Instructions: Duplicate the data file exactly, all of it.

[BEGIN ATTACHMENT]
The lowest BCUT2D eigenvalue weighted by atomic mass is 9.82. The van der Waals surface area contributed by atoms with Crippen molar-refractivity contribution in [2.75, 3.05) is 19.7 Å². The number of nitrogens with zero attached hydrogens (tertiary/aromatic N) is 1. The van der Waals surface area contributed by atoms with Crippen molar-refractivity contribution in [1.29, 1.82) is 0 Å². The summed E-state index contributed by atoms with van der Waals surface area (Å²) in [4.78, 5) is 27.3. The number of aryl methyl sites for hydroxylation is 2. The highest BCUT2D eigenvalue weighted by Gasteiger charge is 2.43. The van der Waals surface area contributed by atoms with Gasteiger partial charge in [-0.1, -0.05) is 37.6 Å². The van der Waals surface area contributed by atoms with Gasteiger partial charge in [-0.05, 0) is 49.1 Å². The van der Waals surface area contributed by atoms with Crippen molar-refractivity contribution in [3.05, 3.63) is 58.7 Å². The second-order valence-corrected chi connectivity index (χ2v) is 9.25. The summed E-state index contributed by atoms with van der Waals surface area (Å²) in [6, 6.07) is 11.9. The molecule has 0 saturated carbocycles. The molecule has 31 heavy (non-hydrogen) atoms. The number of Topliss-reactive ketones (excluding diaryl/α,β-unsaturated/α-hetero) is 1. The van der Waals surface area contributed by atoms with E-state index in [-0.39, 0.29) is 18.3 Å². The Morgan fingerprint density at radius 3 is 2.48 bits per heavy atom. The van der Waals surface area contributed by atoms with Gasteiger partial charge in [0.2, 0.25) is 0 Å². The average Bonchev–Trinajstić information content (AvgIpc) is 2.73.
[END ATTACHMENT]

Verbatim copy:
The lowest BCUT2D eigenvalue weighted by atomic mass is 9.82. The van der Waals surface area contributed by atoms with Crippen molar-refractivity contribution in [2.75, 3.05) is 19.7 Å². The number of nitrogens with zero attached hydrogens (tertiary/aromatic N) is 1. The van der Waals surface area contributed by atoms with Crippen molar-refractivity contribution in [1.29, 1.82) is 0 Å². The summed E-state index contributed by atoms with van der Waals surface area (Å²) in [4.78, 5) is 27.3. The number of aryl methyl sites for hydroxylation is 2. The highest BCUT2D eigenvalue weighted by Gasteiger charge is 2.43. The van der Waals surface area contributed by atoms with Gasteiger partial charge in [-0.1, -0.05) is 37.6 Å². The van der Waals surface area contributed by atoms with Gasteiger partial charge in [-0.05, 0) is 49.1 Å². The van der Waals surface area contributed by atoms with Crippen molar-refractivity contribution in [3.05, 3.63) is 58.7 Å². The second-order valence-corrected chi connectivity index (χ2v) is 9.25. The summed E-state index contributed by atoms with van der Waals surface area (Å²) in [6, 6.07) is 11.9. The molecule has 0 saturated carbocycles. The molecule has 31 heavy (non-hydrogen) atoms. The number of Topliss-reactive ketones (excluding diaryl/α,β-unsaturated/α-hetero) is 1. The van der Waals surface area contributed by atoms with E-state index in [-0.39, 0.29) is 18.3 Å². The Morgan fingerprint density at radius 3 is 2.48 bits per heavy atom. The van der Waals surface area contributed by atoms with Gasteiger partial charge in [0.2, 0.25) is 0 Å². The average Bonchev–Trinajstić information content (AvgIpc) is 2.73.